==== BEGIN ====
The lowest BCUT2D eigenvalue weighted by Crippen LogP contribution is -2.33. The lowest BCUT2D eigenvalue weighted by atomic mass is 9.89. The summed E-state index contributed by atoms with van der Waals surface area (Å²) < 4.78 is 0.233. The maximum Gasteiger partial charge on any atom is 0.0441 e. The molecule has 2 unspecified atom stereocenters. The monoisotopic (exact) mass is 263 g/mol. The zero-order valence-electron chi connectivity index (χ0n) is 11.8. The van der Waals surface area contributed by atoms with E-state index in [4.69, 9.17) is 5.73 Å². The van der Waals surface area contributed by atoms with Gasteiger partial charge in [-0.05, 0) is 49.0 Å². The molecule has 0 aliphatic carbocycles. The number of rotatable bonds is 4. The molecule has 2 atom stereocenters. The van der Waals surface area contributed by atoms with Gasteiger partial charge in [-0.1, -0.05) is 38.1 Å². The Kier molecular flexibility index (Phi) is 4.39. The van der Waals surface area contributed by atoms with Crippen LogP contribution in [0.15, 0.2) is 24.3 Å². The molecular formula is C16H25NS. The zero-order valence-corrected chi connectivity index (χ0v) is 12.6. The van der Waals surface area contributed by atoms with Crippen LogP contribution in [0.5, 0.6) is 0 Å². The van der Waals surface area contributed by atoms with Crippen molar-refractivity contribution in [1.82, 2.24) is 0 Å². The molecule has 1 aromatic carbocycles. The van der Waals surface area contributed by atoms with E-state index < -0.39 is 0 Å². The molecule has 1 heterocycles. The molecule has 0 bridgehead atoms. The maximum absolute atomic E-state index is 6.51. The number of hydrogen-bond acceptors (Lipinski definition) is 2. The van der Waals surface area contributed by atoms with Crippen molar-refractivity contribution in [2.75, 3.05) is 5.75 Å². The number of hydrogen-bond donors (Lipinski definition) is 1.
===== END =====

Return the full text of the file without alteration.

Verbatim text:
The lowest BCUT2D eigenvalue weighted by Crippen LogP contribution is -2.33. The lowest BCUT2D eigenvalue weighted by atomic mass is 9.89. The summed E-state index contributed by atoms with van der Waals surface area (Å²) < 4.78 is 0.233. The maximum Gasteiger partial charge on any atom is 0.0441 e. The molecule has 2 unspecified atom stereocenters. The monoisotopic (exact) mass is 263 g/mol. The zero-order valence-electron chi connectivity index (χ0n) is 11.8. The van der Waals surface area contributed by atoms with E-state index in [4.69, 9.17) is 5.73 Å². The van der Waals surface area contributed by atoms with Gasteiger partial charge in [-0.05, 0) is 49.0 Å². The molecule has 0 aliphatic carbocycles. The number of rotatable bonds is 4. The molecule has 2 atom stereocenters. The van der Waals surface area contributed by atoms with Gasteiger partial charge in [-0.1, -0.05) is 38.1 Å². The Kier molecular flexibility index (Phi) is 4.39. The van der Waals surface area contributed by atoms with Crippen LogP contribution in [0.15, 0.2) is 24.3 Å². The molecular formula is C16H25NS. The zero-order valence-corrected chi connectivity index (χ0v) is 12.6. The van der Waals surface area contributed by atoms with Crippen LogP contribution in [0.5, 0.6) is 0 Å². The van der Waals surface area contributed by atoms with Crippen molar-refractivity contribution in [1.82, 2.24) is 0 Å². The molecule has 1 aromatic carbocycles. The van der Waals surface area contributed by atoms with E-state index < -0.39 is 0 Å². The molecule has 1 heterocycles. The molecule has 0 bridgehead atoms. The maximum absolute atomic E-state index is 6.51. The number of hydrogen-bond acceptors (Lipinski definition) is 2. The van der Waals surface area contributed by atoms with Crippen molar-refractivity contribution in [2.75, 3.05) is 5.75 Å². The number of hydrogen-bond donors (Lipinski definition) is 1.